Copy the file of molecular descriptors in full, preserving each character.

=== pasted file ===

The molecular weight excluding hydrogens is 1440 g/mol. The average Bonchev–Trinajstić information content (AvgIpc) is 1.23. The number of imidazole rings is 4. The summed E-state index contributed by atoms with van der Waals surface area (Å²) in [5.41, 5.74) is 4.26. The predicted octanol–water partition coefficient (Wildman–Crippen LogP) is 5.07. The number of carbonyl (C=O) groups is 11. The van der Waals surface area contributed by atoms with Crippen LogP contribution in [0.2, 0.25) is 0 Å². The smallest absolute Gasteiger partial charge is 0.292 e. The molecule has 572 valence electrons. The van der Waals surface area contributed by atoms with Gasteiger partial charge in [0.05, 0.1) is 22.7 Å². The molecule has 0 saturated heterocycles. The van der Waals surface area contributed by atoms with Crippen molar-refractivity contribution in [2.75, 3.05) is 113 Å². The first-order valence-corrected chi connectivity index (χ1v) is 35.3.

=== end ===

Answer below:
The molecular weight excluding hydrogens is 1440 g/mol. The average Bonchev–Trinajstić information content (AvgIpc) is 1.23. The number of imidazole rings is 4. The summed E-state index contributed by atoms with van der Waals surface area (Å²) in [5.41, 5.74) is 4.26. The predicted octanol–water partition coefficient (Wildman–Crippen LogP) is 5.07. The number of carbonyl (C=O) groups is 11. The van der Waals surface area contributed by atoms with Crippen LogP contribution in [0.2, 0.25) is 0 Å². The smallest absolute Gasteiger partial charge is 0.292 e. The molecule has 572 valence electrons. The van der Waals surface area contributed by atoms with Gasteiger partial charge in [0.05, 0.1) is 22.7 Å². The molecule has 0 saturated heterocycles. The van der Waals surface area contributed by atoms with Crippen molar-refractivity contribution in [2.75, 3.05) is 113 Å². The first-order valence-corrected chi connectivity index (χ1v) is 35.3.